CINCINNATI (CINCINNATI ENQUIRER) -When a Supreme Court justice died in 2016, Ohio Sen. Rob Portman was clear: during a presidential election year, new appointments should wait until after an election to protect the court’s “integrity” and “credibility.”
Our media partners at the Cincinnati Enquirer stated that Portman, a Republican from Terrace Park in suburban Cincinnati, now faces a choice with the death of Justice Ruth Bader Ginsburg. Senate Majority Leader Mitch McConnell has said the Senate will hold a vote on replacing her.
Sen. Sherrod Brown, a Cleveland Democrat, said Thursday any vote on new Supreme Court justice should wait until January. Portman issued a statement calling Ginsburg a “brilliant lawyer and a pioneer” but did not say where he stood on voting on a replacement.
In 2016, it was conservative Justice Antonin Scalia who died in February, nine months before the election. President Obama nominated appeals court judge Merrick Garland, but the Republican-controlled Senate refused to vote.
Brown at the time urged the Senate to consider Garland, saying “anything less undermines our democracy.”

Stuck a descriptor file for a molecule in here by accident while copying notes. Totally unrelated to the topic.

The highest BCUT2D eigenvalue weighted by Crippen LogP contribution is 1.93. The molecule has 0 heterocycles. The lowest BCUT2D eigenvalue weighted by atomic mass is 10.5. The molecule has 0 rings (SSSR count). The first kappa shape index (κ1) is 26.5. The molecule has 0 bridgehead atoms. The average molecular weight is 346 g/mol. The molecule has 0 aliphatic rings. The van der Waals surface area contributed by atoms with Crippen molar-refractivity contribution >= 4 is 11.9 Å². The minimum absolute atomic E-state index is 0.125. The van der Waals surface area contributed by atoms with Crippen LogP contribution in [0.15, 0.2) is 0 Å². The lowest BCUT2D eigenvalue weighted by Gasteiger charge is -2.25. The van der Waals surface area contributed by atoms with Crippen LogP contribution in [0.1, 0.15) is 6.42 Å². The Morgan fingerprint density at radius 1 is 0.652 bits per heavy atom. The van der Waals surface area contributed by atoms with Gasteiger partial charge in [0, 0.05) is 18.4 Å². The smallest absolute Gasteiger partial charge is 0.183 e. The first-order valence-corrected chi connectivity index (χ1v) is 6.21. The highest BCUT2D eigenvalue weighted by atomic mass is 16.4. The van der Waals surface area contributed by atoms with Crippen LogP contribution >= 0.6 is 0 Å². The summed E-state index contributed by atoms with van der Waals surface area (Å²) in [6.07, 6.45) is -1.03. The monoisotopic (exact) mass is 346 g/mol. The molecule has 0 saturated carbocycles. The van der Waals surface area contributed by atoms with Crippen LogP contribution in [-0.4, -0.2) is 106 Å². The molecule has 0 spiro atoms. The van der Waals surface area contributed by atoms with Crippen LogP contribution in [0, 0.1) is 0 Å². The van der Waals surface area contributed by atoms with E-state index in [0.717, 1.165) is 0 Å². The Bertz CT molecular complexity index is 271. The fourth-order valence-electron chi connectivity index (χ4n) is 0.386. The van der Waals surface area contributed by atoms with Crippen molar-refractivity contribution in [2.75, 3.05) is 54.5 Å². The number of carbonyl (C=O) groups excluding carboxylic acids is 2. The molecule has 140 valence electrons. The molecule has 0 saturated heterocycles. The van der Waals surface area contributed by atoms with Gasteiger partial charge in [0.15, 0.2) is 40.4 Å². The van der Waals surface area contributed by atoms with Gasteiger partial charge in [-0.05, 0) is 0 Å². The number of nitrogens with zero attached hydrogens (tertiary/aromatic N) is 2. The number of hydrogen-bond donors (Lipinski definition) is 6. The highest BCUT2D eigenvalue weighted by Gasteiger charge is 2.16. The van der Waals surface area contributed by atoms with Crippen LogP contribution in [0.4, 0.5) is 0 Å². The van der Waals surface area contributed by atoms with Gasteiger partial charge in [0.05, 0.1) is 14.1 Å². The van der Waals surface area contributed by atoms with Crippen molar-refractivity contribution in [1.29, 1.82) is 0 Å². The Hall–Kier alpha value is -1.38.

In an interview with The Enquirer, Portman said at the time he found Garland “impressive” but said the Senate should wait until after an election.
“During a very partisan year and a presidential election year, that both for the sake of the court and the integrity of the court and the legitimacy of the candidate, it’s better to have this occur after we’re passed this presidential election,” he said.
Portman elaborated on his views in an op-ed for The Enquirer, citing previous speeches by Joe Biden, now the Democratic nominee for president:
It would be better to allow this confirmation to take place in a less partisan atmosphere once the people have spoken by factoring in this important issue as part of our presidential vote....
For the reasons Biden described ... it has been common practice for the Senate to stop acting on lifetime appointments during the last year of a presidential term, and it has been 80 years since any president was permitted to fill a Supreme Court vacancy that arose in a presidential election year.
I have concluded that the best thing for the country is to trust the American people to weigh in and to have the confirmation process take place in a less partisan atmosphere. Awaiting the result of a democratic election, rather than having a nomination fight in this contentious election-year environment, will give the nominee more legitimacy and, as then-Senator Biden pointed out, better preserve the institutional credibility of the Senate and the court.